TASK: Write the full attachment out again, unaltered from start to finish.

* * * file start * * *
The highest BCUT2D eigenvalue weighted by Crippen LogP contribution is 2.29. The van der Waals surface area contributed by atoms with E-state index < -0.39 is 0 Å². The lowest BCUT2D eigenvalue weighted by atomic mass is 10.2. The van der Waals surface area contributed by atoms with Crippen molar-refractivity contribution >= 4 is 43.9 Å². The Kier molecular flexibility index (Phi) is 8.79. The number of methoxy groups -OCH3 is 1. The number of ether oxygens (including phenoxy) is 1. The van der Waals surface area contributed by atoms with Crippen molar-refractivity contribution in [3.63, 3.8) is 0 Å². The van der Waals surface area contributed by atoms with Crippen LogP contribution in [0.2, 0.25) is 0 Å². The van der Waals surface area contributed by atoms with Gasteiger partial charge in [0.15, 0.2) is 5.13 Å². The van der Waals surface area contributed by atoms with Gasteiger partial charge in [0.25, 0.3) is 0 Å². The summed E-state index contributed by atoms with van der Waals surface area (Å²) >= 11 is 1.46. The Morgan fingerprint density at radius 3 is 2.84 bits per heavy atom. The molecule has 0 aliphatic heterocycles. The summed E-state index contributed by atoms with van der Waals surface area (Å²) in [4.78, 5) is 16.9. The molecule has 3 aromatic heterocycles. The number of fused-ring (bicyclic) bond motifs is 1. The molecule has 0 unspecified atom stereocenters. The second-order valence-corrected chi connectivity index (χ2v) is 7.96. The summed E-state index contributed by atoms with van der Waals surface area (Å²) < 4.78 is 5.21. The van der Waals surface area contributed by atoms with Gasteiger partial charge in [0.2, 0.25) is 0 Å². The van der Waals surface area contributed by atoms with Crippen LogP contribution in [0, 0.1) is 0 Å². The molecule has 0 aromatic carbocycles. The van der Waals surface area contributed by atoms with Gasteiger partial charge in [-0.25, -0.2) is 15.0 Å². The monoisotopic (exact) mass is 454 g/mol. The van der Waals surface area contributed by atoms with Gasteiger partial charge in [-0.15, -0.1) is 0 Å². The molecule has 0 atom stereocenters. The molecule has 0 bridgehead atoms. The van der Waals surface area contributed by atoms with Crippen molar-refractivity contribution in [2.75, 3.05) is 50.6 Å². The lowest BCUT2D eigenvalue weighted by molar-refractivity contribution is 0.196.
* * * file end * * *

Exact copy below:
The highest BCUT2D eigenvalue weighted by Crippen LogP contribution is 2.29. The van der Waals surface area contributed by atoms with E-state index < -0.39 is 0 Å². The lowest BCUT2D eigenvalue weighted by atomic mass is 10.2. The van der Waals surface area contributed by atoms with Crippen molar-refractivity contribution >= 4 is 43.9 Å². The Kier molecular flexibility index (Phi) is 8.79. The number of methoxy groups -OCH3 is 1. The number of ether oxygens (including phenoxy) is 1. The van der Waals surface area contributed by atoms with Crippen molar-refractivity contribution in [3.63, 3.8) is 0 Å². The van der Waals surface area contributed by atoms with Crippen LogP contribution in [0.2, 0.25) is 0 Å². The van der Waals surface area contributed by atoms with Gasteiger partial charge in [0.15, 0.2) is 5.13 Å². The van der Waals surface area contributed by atoms with Gasteiger partial charge in [0.25, 0.3) is 0 Å². The summed E-state index contributed by atoms with van der Waals surface area (Å²) >= 11 is 1.46. The Morgan fingerprint density at radius 3 is 2.84 bits per heavy atom. The molecule has 0 aliphatic heterocycles. The summed E-state index contributed by atoms with van der Waals surface area (Å²) in [4.78, 5) is 16.9. The molecule has 3 aromatic heterocycles. The number of fused-ring (bicyclic) bond motifs is 1. The molecule has 0 unspecified atom stereocenters. The second-order valence-corrected chi connectivity index (χ2v) is 7.96. The summed E-state index contributed by atoms with van der Waals surface area (Å²) < 4.78 is 5.21. The van der Waals surface area contributed by atoms with Gasteiger partial charge in [0.2, 0.25) is 0 Å². The van der Waals surface area contributed by atoms with Crippen LogP contribution in [0, 0.1) is 0 Å². The molecule has 0 aromatic carbocycles. The van der Waals surface area contributed by atoms with Gasteiger partial charge in [-0.25, -0.2) is 15.0 Å². The monoisotopic (exact) mass is 454 g/mol. The van der Waals surface area contributed by atoms with Gasteiger partial charge in [-0.15, -0.1) is 0 Å². The molecule has 0 atom stereocenters. The molecule has 0 bridgehead atoms. The van der Waals surface area contributed by atoms with Crippen molar-refractivity contribution in [2.75, 3.05) is 50.6 Å². The lowest BCUT2D eigenvalue weighted by molar-refractivity contribution is 0.196.